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Blue LEDs

Discussion in 'Electronic Repair' started by Jimmie D, Jan 30, 2008.

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  1. Jimmie D

    Jimmie D Guest

    I have a few blue LEDs I want to use on a project. The LEDs operate at 5
    volts nd my project also operates a 5 volts. Do I need a current limiting
    resistor in series with the LED.

  2. UCLAN

    UCLAN Guest

    Some LEDs have a current limiting resistor built in. Most don't. I would
    measure the forward drop with an ohmmeter if I were you. If no current
    limiting resistor is built in, add one. Helps to know the part number.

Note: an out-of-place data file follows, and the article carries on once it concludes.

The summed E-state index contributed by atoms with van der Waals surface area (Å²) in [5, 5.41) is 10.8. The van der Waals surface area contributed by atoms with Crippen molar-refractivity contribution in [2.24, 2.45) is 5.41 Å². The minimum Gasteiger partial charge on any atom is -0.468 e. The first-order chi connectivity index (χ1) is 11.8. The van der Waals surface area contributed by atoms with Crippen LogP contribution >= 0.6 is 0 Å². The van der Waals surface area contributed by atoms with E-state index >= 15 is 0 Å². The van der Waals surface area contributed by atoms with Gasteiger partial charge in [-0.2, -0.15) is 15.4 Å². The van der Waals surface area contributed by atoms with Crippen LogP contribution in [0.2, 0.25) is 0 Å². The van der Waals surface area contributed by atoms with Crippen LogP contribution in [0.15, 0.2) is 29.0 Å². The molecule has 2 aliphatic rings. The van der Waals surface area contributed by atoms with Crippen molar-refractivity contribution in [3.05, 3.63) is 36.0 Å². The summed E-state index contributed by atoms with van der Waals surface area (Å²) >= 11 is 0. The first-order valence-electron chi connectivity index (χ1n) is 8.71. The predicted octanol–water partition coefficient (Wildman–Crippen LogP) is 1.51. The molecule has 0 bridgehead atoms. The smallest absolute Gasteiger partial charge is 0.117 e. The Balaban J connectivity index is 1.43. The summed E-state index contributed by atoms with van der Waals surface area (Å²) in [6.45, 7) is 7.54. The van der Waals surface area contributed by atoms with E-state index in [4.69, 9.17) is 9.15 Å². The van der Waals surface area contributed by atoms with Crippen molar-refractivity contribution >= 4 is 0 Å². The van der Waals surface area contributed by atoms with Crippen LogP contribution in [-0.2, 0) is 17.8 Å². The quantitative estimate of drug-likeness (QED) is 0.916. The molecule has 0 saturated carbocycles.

If you are unsure, start with a 1K variable resistor. Decrease it slowly
    until the LED reaches your desired brightness. Measure what value of
    resistance you had, and use the closest value to that.
  3. Arfa Daily

    Arfa Daily Guest

    All valid advice. I would add, measure the current at the same time. For
    most blue LEDs, as a general rule of thumb, don't exceed a forward current
    of 25 - 30 mA. The lower you can keep the current to get the brightness you
    need, the better when you are using DC rather than pulse drive. A lower
    forward current can extend the 50% life by several times.

  4. I agree with UCLAN. Stick a 1K resistor in series with the LED and see what
    happens when you apply 5V to it.
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